A little time spent on implements at the end of the season or during quiet times can save a lot of time getting them ready for the next. On tractors, winter is a good opportunity to change fuel filter, flush out the engine, change radiator coolant and other points and filters that need only occasional servicing. The operator manual will usually point to these. Clean out the cab filter before air gets damp and things start to grow out of the accumulated dust.

On implements check for movement and wear. It’s a time to build up weld and take things to pieces, replace worn belts and chains. Always clear straw and chaff out of combines and balers before parking up for the winter. Otherwise they will attract mice who will gnaw seals and could contaminate next year’s crop.

Record reward

At the heart of a good maintenance plan lies accurate recording.

The essential elements are that it should be as easy as possible to maintain and should log everything, from fuel fill-ups to gearbox changes. A clipboard or notebook in the tractor cab is the easiest way to keep it. If you also keep an easy-reference periodic chart of when filters and checks should be made, this ensures nothing is missed.

The best systems keep a log of all associated costs. You can then keep an accurate check on the machines and processes costing you the most, and that’s when you can make some serious savings.

Case study: Andrew Walters, Kemble Farms, Costwolds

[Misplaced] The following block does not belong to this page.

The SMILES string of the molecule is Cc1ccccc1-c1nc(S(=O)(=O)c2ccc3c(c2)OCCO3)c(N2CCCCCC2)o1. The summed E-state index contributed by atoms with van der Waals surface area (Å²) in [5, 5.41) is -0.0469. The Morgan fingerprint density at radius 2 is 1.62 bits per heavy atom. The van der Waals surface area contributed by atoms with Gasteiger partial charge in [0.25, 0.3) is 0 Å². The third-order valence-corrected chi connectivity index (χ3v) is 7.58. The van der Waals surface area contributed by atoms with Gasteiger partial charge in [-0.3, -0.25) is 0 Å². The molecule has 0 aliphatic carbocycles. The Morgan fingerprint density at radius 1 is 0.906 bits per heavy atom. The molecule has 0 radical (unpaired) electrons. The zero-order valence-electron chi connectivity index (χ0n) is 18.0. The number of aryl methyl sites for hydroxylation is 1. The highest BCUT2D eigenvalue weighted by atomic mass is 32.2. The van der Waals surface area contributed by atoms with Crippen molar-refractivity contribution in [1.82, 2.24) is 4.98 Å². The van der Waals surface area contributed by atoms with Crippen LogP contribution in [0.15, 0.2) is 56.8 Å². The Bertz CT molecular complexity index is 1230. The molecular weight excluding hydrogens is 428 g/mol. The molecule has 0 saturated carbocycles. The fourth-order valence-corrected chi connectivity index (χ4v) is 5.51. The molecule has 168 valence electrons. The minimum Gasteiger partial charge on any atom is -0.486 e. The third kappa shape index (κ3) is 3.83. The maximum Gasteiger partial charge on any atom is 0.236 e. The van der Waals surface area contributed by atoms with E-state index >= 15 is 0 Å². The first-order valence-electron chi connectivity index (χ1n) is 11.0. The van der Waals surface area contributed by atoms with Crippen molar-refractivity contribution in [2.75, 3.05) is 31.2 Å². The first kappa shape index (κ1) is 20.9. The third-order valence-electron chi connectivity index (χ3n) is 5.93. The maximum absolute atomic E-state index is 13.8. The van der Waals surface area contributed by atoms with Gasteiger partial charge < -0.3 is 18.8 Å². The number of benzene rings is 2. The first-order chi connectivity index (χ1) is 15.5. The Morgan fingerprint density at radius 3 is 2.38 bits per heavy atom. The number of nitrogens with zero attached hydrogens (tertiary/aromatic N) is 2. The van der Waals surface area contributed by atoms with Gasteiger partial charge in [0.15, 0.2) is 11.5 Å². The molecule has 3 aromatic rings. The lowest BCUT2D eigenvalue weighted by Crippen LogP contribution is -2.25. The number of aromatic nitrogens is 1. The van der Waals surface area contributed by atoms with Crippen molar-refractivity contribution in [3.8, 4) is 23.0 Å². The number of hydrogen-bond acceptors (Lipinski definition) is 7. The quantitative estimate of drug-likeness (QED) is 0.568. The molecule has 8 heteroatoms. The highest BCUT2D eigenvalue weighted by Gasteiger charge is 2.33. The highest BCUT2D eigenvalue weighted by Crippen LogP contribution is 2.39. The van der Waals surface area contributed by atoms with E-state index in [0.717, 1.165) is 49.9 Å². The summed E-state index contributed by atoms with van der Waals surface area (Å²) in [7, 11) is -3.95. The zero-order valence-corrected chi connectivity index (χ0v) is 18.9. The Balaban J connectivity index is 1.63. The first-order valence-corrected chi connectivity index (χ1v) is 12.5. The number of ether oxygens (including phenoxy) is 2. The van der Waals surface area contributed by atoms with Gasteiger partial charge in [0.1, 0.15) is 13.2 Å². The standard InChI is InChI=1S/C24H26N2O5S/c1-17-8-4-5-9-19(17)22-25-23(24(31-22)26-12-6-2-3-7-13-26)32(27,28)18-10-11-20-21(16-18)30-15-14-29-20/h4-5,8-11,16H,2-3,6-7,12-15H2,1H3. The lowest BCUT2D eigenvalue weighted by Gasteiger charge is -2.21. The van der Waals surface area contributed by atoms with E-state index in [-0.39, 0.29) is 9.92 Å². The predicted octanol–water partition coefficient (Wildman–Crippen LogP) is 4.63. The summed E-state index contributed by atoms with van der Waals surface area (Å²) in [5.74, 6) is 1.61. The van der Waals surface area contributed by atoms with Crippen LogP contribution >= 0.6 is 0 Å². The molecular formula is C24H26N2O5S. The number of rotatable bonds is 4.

Treat your tractor as you would a top-of-the-range Ferrari sports car – they’re worth about the same after all. This is the view of Andrew Walters, arable manager of the 1400ha Kemble Farms near Cirencester.

“We aim to employ the best staff and really push the point. If they take pride in how they look after their kit, it performs better, costs less and they get more out of the job, too,” he says.

There are three main tractors – two Fendts and a Case Quadtrac – and a Bateman 4000-litre self-propelled sprayer. “The tractors are always in good condition. I feel there’s no excuse for a dusty, dirty cab. And the farm staff take time to look after them – that’s important.”

Mr Walters encourages regular breaks during the day to get out of the cab and check all is well and is a stickler for the daily maintenance routine. “Spending 10 minutes in the morning going round the machine can save you hours of breakdowns later in the day.” The key points are to check nuts and bolts, levels, blow out filters and go round with a grease gun.

All servicing is done in-house, following maintenance plans based on manufacturers’ recommendations. He aims to bring all the arable kit into the workshop over the winter for more thorough servicing, with a dealer performing a service every 1000 hours. “When it comes to parts, genuine is always best,” he says.

The combine, a Claas Lexion 580 with a 30ft header, is on a dealer maintenance plan and receives a thorough daily check during harvest – the compressor becomes Mr Walters’ best friend. “All filters and radiators are blown out daily and the whole combine is blown clean every other day. It’s greased every day, and that’s a must – a couple of pumps a day never does any harm.”

Three golden rules

1 Know the limitations of the system in terms of accuracy and performance

2 Set it up correctly – don’t discover an error after you have cultivated half the farm

3 Involve all of your team – you get the most out of it if everyone knows how to use the kit correctly


Read the other articles in our Machinery Savings Challenge series.